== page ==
Minister of Interior Sar Kheng on Thursday said action will be taken against any gathering in support of the Supreme Court-dissolved Cambodia National Rescue Party (CNRP) or its sister group the Cambodia National Rescue Movement (CNRM).
A senior CNRP official on Thursday said that under the government “everything is illegal”.
Sar Kheng was speaking to the press after attending the third meeting between the Ministry of Interior and NGOs.
He said it was understandable if people gathered to talk about future elections as this was in line with the democratic process.
“However, any gathering under the umbrella of a dissolved party would be illegal and against democratic principles, as would any gathering in support of the illegal Cambodia National Rescue Movement.
“Gathering to topple a government born from elections was likewise illegal,” Sar Kheng said.
The CNRM was formed by Sam Rainsy in January last year after the dissolution of the CNRP.
Rainsy, the “acting president” of the CNRP, has announced he is to return to the Kingdom on November 9, telling supporters to get ready to welcome him.
He has said he is returning “not to be arrested but to arrest Hun Sen”. Sar Kheng did not make clear what action would be taken should Rainsy return.
“The government must ensure peace and stability, and we also have to ensure that multi-party democracy is alive in Cambodia,” he said.
He did not answer journalist’s questions on whether posters of senior CNRP leaders, including Rainsy, had been posted at border crossings.
“When illegal activities are being carried out to gather ‘people power’ to topple the government, this is wrong. It is not within their rights as stated in law,” he said.
If the government did not take action, the country could collapse into chaos and the people would suffer the unforeseen consequences, he said.
“We should not blame the government by saying it is applying pressure. But we should foresee the possible problems born from negligence. Our country could be in turmoil. Peace and stability is the most important thing, but we are still strengthening democracy,” he said.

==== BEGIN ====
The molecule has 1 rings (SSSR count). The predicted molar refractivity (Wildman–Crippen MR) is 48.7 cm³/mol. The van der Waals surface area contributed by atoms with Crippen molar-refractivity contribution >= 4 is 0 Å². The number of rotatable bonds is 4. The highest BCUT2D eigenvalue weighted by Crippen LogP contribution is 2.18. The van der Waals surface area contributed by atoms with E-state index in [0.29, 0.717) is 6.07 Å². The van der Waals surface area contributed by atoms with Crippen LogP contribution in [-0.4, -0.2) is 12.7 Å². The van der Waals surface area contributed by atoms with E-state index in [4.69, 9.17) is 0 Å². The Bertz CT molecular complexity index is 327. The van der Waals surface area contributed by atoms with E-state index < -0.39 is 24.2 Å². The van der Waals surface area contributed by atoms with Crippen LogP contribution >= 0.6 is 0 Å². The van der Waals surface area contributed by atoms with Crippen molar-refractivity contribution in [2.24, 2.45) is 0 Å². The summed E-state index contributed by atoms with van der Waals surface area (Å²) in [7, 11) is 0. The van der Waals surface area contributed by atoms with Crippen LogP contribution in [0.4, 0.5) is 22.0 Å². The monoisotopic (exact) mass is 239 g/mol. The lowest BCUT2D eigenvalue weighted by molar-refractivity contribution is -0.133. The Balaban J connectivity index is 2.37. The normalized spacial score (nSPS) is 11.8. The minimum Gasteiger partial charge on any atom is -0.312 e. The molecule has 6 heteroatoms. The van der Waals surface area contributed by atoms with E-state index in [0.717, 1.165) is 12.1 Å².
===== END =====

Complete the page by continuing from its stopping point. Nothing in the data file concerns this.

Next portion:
CNRP deputy president Mu Sochua told The Post on Thursday: “Under the government’s laws, everything is illegal while the constitution protects the rights of the people.
“Change does not mean toppling the government. Peaceful and democratic change is the right of the people.”
A police officer at the Phnom Penh International Airport said on condition of anonymity that a list existed with the names of people to be arrested should they arrive.
He said he could not remember all the names on the list but Rainsy’s was included.
National Police spokesperson Chhay Kim Khoeun on Thursday said police must take action against all illegal activities when there is clear evidence.
However, he said the police normally took a softer approach with those whose gatherings were deemed illegal, such as by educating them. He said it was normally local authorities who brought cases to court.
“Generally, [CNRP supporters] are clever. When they have a gathering, they don’t make it obvious to us that they are doing so in the name of the party.
“But if we know they are gathering in the name of the party, we will implement the law because there is no CNRP anymore,” Kim Koeun said.
Political analyst Lao Mong Hay said there was nothing wrong with Sar Kheng saying gathering in support of the CNRP was illegal.
However, he said outlawing the CNRM should first be approved by parliament, as happened in 1990 with the Khmer Rouge.
He said the courts could also ban the CNRM “if the country is governed by the rule of law of a free society”.
Kin Phea, the director of the International Relations Institute at the Royal Academy of Cambodia, said both the CNRP and CNRM were illegal.
He said Rainsy could return at any time as he was Cambodian, but he must face arrest because warrants had been issued by the courts.
“For those who come to welcome Rainsy in large numbers, it would be against the Law on Political Parties and the Criminal Code. They would be accused of causing turmoil and affecting national security,” Phea said.